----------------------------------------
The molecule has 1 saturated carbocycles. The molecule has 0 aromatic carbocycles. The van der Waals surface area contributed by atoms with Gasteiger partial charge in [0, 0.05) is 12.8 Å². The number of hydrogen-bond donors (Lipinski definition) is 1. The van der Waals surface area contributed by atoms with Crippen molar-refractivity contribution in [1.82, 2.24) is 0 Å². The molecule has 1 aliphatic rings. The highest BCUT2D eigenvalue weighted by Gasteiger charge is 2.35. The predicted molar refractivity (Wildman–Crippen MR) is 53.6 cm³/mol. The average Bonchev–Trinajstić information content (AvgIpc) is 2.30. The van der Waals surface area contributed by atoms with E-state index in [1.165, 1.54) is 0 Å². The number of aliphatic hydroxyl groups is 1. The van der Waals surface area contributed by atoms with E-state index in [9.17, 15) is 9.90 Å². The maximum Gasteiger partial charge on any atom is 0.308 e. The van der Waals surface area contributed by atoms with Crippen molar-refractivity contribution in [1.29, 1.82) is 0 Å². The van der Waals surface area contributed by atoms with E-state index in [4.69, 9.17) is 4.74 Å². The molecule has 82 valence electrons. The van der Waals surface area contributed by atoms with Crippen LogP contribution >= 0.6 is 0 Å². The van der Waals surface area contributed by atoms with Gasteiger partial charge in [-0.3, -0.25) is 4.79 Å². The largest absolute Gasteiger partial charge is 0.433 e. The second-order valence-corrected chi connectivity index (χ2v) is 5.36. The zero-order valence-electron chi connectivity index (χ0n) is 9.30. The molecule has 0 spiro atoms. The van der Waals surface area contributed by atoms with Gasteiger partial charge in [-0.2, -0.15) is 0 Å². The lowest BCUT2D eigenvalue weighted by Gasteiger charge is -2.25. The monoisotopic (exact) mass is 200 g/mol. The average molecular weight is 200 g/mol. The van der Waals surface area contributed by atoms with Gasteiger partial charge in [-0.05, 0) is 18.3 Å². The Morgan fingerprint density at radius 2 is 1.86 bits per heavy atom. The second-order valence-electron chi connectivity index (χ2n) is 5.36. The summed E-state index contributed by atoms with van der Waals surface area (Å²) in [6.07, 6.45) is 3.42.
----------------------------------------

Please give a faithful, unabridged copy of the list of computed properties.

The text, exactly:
The molecule has 1 saturated carbocycles. The molecule has 0 aromatic carbocycles. The van der Waals surface area contributed by atoms with Gasteiger partial charge in [0, 0.05) is 12.8 Å². The number of hydrogen-bond donors (Lipinski definition) is 1. The van der Waals surface area contributed by atoms with Crippen molar-refractivity contribution in [1.82, 2.24) is 0 Å². The molecule has 1 aliphatic rings. The highest BCUT2D eigenvalue weighted by Gasteiger charge is 2.35. The predicted molar refractivity (Wildman–Crippen MR) is 53.6 cm³/mol. The average Bonchev–Trinajstić information content (AvgIpc) is 2.30. The van der Waals surface area contributed by atoms with E-state index in [1.165, 1.54) is 0 Å². The number of aliphatic hydroxyl groups is 1. The van der Waals surface area contributed by atoms with E-state index in [9.17, 15) is 9.90 Å². The maximum Gasteiger partial charge on any atom is 0.308 e. The van der Waals surface area contributed by atoms with Crippen molar-refractivity contribution in [1.29, 1.82) is 0 Å². The van der Waals surface area contributed by atoms with E-state index in [4.69, 9.17) is 4.74 Å². The molecule has 82 valence electrons. The van der Waals surface area contributed by atoms with Crippen LogP contribution >= 0.6 is 0 Å². The van der Waals surface area contributed by atoms with Gasteiger partial charge in [-0.3, -0.25) is 4.79 Å². The largest absolute Gasteiger partial charge is 0.433 e. The second-order valence-corrected chi connectivity index (χ2v) is 5.36. The zero-order valence-electron chi connectivity index (χ0n) is 9.30. The molecule has 0 spiro atoms. The van der Waals surface area contributed by atoms with Gasteiger partial charge in [-0.2, -0.15) is 0 Å². The lowest BCUT2D eigenvalue weighted by Gasteiger charge is -2.25. The monoisotopic (exact) mass is 200 g/mol. The average molecular weight is 200 g/mol. The van der Waals surface area contributed by atoms with Gasteiger partial charge in [-0.05, 0) is 18.3 Å². The Morgan fingerprint density at radius 2 is 1.86 bits per heavy atom. The second-order valence-electron chi connectivity index (χ2n) is 5.36. The summed E-state index contributed by atoms with van der Waals surface area (Å²) in [6.07, 6.45) is 3.42.